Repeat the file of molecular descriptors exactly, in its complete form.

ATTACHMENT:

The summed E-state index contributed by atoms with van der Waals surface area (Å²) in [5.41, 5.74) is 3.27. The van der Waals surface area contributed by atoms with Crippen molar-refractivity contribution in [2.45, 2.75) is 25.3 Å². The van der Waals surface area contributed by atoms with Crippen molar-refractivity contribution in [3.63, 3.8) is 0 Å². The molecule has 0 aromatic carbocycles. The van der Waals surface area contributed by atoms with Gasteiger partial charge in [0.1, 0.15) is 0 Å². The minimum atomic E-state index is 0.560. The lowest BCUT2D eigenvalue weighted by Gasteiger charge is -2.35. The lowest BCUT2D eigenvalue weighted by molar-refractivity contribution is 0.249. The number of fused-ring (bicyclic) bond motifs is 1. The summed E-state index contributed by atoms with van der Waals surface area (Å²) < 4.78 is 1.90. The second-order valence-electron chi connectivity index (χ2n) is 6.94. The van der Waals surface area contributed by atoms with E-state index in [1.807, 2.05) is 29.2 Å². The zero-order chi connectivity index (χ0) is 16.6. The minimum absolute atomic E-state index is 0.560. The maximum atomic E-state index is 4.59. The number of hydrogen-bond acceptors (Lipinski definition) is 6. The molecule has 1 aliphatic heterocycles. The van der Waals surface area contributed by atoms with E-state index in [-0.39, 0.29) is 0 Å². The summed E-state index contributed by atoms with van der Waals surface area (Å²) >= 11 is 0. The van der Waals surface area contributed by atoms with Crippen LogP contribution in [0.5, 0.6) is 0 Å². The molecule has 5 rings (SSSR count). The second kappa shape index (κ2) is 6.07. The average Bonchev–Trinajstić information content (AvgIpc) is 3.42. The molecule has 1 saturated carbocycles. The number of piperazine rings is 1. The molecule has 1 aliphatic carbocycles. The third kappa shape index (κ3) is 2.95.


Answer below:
The summed E-state index contributed by atoms with van der Waals surface area (Å²) in [5.41, 5.74) is 3.27. The van der Waals surface area contributed by atoms with Crippen molar-refractivity contribution in [2.45, 2.75) is 25.3 Å². The van der Waals surface area contributed by atoms with Crippen molar-refractivity contribution in [3.63, 3.8) is 0 Å². The molecule has 0 aromatic carbocycles. The van der Waals surface area contributed by atoms with Gasteiger partial charge in [0.1, 0.15) is 0 Å². The minimum atomic E-state index is 0.560. The lowest BCUT2D eigenvalue weighted by Gasteiger charge is -2.35. The lowest BCUT2D eigenvalue weighted by molar-refractivity contribution is 0.249. The number of fused-ring (bicyclic) bond motifs is 1. The summed E-state index contributed by atoms with van der Waals surface area (Å²) < 4.78 is 1.90. The second-order valence-electron chi connectivity index (χ2n) is 6.94. The van der Waals surface area contributed by atoms with E-state index in [1.807, 2.05) is 29.2 Å². The zero-order chi connectivity index (χ0) is 16.6. The minimum absolute atomic E-state index is 0.560. The maximum atomic E-state index is 4.59. The number of hydrogen-bond acceptors (Lipinski definition) is 6. The molecule has 1 aliphatic heterocycles. The van der Waals surface area contributed by atoms with E-state index in [-0.39, 0.29) is 0 Å². The summed E-state index contributed by atoms with van der Waals surface area (Å²) >= 11 is 0. The van der Waals surface area contributed by atoms with Crippen LogP contribution in [0.5, 0.6) is 0 Å². The molecule has 5 rings (SSSR count). The second kappa shape index (κ2) is 6.07. The average Bonchev–Trinajstić information content (AvgIpc) is 3.42. The molecule has 1 saturated carbocycles. The number of piperazine rings is 1. The molecule has 1 aliphatic carbocycles. The third kappa shape index (κ3) is 2.95.